Seeking information on mid 16th Century morions
Armour isn't my thing, generally, so I'm hoping those more knowledgeable can assist me.

I'm looking for information on extant, early-to-mid 16th Century (that is, pre-1550's) war hats or early morions. Specifically, I'd like to know if there are any English, munition-grade examples.

There seem to be lots of high-end Italian, Spanish and German examples from around the period but I can't find any English ones.

Any information is gratefully received.
The engravings from Cowdray House of Henry VIII's army in 1544 does show a lot of what looks like alte form of kettle hats. Both Angus Macbride and Ian Heath used the engravings when reconstructing the dress and equipment of English soldiers.
The best online images of the engravings can be found here:
From the look of them these helmets are a form of cabacete/cabasset IMHO, if you compare existing examples and the engravings there is more than a passing resemblance to my eye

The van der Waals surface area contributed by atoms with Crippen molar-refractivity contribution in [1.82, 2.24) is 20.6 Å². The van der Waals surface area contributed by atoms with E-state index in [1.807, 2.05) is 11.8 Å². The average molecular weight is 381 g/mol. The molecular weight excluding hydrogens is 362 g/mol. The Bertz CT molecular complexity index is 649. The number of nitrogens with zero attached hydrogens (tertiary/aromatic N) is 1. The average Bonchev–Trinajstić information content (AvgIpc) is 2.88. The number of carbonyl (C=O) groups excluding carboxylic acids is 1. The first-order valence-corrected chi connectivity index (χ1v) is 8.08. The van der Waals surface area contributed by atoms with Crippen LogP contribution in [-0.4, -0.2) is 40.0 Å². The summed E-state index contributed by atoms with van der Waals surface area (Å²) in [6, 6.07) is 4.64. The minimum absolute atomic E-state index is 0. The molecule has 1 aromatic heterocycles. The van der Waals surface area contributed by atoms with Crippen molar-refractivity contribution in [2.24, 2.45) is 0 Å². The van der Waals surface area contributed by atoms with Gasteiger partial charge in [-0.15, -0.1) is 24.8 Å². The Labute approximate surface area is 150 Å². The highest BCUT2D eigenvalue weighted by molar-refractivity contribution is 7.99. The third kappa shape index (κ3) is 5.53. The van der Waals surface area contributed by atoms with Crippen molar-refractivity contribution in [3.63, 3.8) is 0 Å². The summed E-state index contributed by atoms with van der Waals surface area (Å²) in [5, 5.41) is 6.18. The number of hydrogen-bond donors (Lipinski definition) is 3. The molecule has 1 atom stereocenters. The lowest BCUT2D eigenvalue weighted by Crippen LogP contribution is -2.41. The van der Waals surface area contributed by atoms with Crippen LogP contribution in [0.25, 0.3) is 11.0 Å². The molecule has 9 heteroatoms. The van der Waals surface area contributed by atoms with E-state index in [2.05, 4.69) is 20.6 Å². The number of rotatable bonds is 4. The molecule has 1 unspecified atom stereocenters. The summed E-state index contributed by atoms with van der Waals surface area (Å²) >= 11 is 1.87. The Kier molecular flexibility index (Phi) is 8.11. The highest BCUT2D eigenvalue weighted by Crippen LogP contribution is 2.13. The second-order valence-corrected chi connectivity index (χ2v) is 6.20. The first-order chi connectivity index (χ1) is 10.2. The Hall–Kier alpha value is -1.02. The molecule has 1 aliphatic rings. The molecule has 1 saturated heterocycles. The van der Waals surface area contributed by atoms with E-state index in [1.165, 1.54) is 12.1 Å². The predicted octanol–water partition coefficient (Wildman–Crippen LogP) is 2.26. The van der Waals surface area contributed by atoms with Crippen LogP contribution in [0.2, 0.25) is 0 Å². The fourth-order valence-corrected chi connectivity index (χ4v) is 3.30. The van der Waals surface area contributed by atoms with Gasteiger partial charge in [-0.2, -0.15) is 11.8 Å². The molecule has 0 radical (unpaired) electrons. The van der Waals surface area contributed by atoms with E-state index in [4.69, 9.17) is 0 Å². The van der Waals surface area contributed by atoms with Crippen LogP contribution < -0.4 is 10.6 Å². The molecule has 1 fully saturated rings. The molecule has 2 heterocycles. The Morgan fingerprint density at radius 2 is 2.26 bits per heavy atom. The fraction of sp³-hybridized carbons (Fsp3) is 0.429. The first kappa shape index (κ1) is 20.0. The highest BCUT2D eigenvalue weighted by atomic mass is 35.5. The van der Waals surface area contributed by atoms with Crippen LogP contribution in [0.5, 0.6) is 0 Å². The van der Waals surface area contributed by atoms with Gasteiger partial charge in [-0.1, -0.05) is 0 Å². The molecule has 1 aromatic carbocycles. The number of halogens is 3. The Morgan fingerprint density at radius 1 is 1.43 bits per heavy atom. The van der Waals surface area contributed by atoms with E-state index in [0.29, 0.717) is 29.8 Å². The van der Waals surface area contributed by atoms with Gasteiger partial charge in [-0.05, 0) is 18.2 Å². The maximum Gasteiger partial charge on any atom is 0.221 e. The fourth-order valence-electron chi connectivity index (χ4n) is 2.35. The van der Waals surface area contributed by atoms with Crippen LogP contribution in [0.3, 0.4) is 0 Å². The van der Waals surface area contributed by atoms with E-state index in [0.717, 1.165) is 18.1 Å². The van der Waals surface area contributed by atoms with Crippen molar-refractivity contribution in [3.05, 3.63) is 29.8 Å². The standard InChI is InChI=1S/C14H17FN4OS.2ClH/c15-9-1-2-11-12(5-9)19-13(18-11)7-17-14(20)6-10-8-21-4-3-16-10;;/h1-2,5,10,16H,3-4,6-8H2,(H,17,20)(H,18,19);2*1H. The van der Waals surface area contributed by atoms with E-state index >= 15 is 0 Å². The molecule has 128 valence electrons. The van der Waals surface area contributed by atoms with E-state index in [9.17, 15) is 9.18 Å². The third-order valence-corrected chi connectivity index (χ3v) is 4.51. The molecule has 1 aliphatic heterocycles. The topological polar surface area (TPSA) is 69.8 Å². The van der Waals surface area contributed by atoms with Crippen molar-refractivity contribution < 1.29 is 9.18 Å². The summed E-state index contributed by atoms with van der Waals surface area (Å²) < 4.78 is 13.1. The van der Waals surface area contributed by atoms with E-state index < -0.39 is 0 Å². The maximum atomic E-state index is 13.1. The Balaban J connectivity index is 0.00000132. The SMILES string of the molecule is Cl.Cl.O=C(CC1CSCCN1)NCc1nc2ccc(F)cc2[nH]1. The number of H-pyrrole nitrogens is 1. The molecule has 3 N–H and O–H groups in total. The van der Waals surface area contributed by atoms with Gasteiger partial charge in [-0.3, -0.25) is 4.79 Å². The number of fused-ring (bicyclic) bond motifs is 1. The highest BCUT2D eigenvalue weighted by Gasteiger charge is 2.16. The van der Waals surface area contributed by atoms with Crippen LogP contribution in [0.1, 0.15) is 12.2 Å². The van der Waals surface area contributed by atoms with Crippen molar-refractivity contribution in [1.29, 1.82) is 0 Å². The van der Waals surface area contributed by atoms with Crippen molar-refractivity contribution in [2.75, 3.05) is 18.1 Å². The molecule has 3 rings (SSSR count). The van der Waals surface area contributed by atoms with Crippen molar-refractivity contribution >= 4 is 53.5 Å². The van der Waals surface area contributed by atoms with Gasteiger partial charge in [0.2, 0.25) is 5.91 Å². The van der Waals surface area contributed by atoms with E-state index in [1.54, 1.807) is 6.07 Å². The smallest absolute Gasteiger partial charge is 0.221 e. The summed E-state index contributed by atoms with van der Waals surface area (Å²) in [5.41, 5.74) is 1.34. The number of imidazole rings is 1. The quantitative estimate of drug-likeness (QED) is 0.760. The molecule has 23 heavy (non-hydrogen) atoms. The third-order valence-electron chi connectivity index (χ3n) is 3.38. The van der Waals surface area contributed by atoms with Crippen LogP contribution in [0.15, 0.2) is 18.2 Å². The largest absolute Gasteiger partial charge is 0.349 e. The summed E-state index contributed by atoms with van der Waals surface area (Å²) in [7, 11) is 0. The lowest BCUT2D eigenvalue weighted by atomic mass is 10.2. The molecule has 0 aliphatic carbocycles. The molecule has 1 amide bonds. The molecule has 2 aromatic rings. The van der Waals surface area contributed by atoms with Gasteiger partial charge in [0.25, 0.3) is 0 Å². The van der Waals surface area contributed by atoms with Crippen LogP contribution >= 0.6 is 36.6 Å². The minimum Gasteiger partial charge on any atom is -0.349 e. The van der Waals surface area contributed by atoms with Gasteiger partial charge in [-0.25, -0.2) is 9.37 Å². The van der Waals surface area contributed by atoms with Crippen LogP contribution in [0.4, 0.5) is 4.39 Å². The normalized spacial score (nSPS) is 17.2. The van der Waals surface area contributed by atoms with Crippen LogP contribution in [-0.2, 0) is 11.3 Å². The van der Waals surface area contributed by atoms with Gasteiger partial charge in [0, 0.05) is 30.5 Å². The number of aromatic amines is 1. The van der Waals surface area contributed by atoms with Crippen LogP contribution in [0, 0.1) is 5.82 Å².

I've spent an unhealthy amount of my life staring intently at the Cowdrey House engravings!

I agree with you: the helmets shown in the engravings do look like cabasets. There is also a close resemblance to the 16th Century German 'war hat' in the Wallace Collection in London:

The problem with the Cowdrey House engravings is they are small, simple line drawings. I think it would be difficult to reconstruct armour from such small images (and I speak from some experience - my Tudor soldier's kit is based on these engravings; along with extant pieces from the Mary Rose)

I'm just wondering if there are any extant examples of English cabasets / war hats from the 16th Century?
I've been under the impression that Henry VIII like many other rulers imported much/most of the munitions armour issued to the common soldiers rather expanding the domestic production of armour. (But please corret me if I'm wrong) Could a possible solution be searching for 'munitions' quality war hats /cabacetes for likely overseas suppliers?
(The actual English helmets making up such a limited proportion that none have survived)

Fully agree with you on the difficulty of using that kind of drawings to recreate armour, clothing and other equipment. I've spent far too many frustrating hours tyring to reconstruct French Infantry gear c. 1515-1520 using similar (usually worse) artwork.

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